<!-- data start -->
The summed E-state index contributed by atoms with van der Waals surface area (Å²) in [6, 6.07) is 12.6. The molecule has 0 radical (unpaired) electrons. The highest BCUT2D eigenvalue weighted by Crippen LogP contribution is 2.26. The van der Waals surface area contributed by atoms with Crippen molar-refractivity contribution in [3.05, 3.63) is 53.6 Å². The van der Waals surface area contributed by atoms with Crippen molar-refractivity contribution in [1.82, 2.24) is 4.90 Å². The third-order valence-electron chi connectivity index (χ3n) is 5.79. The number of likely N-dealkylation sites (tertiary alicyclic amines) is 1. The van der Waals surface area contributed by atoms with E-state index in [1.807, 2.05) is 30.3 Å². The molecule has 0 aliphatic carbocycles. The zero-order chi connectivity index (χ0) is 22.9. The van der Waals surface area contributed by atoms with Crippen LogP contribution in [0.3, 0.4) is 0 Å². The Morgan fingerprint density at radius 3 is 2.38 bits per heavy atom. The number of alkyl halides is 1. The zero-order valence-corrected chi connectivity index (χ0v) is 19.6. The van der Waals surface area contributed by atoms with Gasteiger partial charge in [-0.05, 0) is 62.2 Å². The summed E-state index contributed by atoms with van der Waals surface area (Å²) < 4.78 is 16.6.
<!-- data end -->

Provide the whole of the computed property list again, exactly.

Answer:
The summed E-state index contributed by atoms with van der Waals surface area (Å²) in [6, 6.07) is 12.6. The molecule has 0 radical (unpaired) electrons. The highest BCUT2D eigenvalue weighted by Crippen LogP contribution is 2.26. The van der Waals surface area contributed by atoms with Crippen molar-refractivity contribution in [3.05, 3.63) is 53.6 Å². The van der Waals surface area contributed by atoms with Crippen molar-refractivity contribution in [1.82, 2.24) is 4.90 Å². The third-order valence-electron chi connectivity index (χ3n) is 5.79. The number of likely N-dealkylation sites (tertiary alicyclic amines) is 1. The van der Waals surface area contributed by atoms with E-state index in [1.807, 2.05) is 30.3 Å². The molecule has 0 aliphatic carbocycles. The zero-order chi connectivity index (χ0) is 22.9. The van der Waals surface area contributed by atoms with Crippen LogP contribution in [0.3, 0.4) is 0 Å². The Morgan fingerprint density at radius 3 is 2.38 bits per heavy atom. The number of alkyl halides is 1. The zero-order valence-corrected chi connectivity index (χ0v) is 19.6. The van der Waals surface area contributed by atoms with Gasteiger partial charge in [-0.05, 0) is 62.2 Å². The summed E-state index contributed by atoms with van der Waals surface area (Å²) < 4.78 is 16.6.